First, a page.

Camilo Torres Restrepo (3 February 1929, in Bogotá, Colombia – 15 February 1966, in Santander) was a Colombian socialist, Roman Catholic priest, a predecessor of liberation theology and a member of the National Liberation Army (ELN) guerrilla organisation.
During his life, he tried to reconcile revolutionary Marxism and Catholicism.
As part of the academic staff of the National University of Colombia, he was a co-founder of the Sociology Faculty together with Orlando Fals Borda in 1960.
His involvement in several student and political movements during the time won him a large following as well as many detractors, especially from the Colombian government and the church itself.
Due to the growing pressure to back down from his radical politics, Camilo Torres saw himself persecuted and went into hiding (leaving his job as an academic) by joining the guerrillas in Colombia.
He served as a low-ranking member of the ELN to whom he also provided spiritual assistance and inspiration from a Marxist-Christian point of view.
He was killed in his first combat experience, when the ELN ambushed a Colombian Military patrol.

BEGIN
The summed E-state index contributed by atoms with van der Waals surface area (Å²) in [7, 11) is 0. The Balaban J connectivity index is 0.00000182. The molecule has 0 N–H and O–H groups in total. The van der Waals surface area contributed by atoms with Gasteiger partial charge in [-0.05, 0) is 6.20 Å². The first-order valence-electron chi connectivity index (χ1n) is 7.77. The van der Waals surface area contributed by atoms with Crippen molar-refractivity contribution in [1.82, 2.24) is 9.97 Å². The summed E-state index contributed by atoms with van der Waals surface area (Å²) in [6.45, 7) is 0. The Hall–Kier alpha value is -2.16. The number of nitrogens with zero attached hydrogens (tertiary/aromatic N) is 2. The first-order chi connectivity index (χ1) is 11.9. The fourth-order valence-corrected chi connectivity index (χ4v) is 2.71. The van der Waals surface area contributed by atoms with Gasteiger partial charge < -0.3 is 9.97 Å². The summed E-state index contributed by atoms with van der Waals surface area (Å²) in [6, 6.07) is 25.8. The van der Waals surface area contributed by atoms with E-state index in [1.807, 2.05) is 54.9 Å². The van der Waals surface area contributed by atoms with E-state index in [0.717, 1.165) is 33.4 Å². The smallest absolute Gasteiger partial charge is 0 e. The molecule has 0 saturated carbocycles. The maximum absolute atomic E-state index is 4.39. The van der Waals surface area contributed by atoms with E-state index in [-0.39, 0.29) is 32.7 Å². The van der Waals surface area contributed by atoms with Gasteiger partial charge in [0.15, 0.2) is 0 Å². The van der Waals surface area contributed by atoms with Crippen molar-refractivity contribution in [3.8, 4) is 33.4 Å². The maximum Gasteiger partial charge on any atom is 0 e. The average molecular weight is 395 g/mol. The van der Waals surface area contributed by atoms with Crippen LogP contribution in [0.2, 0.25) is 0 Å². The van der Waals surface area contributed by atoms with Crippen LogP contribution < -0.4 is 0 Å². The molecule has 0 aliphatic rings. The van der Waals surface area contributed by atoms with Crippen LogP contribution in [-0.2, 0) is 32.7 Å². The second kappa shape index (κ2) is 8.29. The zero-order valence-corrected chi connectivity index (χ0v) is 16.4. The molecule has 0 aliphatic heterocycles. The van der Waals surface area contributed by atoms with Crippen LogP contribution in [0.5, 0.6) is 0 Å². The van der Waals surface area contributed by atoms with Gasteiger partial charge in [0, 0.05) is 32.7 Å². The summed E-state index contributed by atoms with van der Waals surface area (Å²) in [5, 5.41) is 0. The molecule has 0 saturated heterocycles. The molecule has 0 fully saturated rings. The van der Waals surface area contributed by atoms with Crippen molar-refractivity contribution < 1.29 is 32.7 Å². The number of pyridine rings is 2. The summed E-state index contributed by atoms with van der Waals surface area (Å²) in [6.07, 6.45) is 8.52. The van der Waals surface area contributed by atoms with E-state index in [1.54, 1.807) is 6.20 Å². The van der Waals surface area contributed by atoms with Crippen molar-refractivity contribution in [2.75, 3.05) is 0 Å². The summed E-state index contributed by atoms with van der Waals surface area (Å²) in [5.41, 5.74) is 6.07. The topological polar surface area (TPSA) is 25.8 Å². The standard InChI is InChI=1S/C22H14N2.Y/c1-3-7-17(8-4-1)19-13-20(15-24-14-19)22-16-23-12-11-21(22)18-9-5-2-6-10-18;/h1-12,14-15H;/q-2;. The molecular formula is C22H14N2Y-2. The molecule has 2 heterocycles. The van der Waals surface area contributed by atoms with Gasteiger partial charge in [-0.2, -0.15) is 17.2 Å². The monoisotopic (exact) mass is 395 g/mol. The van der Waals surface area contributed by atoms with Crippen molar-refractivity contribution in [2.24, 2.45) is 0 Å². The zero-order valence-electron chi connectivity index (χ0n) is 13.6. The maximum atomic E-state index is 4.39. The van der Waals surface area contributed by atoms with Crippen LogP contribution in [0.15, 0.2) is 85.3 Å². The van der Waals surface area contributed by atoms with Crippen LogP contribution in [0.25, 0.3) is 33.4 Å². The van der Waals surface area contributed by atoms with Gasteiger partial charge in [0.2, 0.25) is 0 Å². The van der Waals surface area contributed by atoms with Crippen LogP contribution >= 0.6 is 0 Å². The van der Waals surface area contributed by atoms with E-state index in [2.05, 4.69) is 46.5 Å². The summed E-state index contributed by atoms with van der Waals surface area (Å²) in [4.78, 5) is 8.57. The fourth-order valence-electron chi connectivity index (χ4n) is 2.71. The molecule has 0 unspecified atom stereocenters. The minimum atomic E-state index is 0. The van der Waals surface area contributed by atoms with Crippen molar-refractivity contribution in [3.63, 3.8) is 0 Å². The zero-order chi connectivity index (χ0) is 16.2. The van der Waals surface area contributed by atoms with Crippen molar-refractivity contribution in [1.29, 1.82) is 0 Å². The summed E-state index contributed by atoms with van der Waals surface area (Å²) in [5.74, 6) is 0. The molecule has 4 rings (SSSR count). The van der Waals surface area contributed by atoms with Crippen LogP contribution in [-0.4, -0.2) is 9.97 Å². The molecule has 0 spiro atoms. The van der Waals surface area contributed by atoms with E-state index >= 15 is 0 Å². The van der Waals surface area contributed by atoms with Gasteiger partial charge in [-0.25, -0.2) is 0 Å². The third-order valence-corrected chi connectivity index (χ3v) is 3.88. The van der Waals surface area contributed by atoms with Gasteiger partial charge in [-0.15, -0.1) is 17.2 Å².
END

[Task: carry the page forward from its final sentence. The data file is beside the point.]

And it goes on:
After his death, Camilo Torres was made an official martyr of the ELN.
He is perhaps best known for the quote: "If Jesus were alive today, He would be a guerrillero."In the Dominican Republic in 1970 a revolutionary group that included catholic clergy members and university students was founded under the name CORECATO which stood for Comando Revolucionario Camilo Torres or Revolutionary Command Camilo Torres.
In New York City, San Romero of the Americas Church-UCC has founded the Camilo Torres Project in 2009.
This project works for social justice and peace for the people of the Washington Heights community.
He was a life-long friend of fellow socialist Luis Villar Borda and Colombian writer Gabriel García Márquez.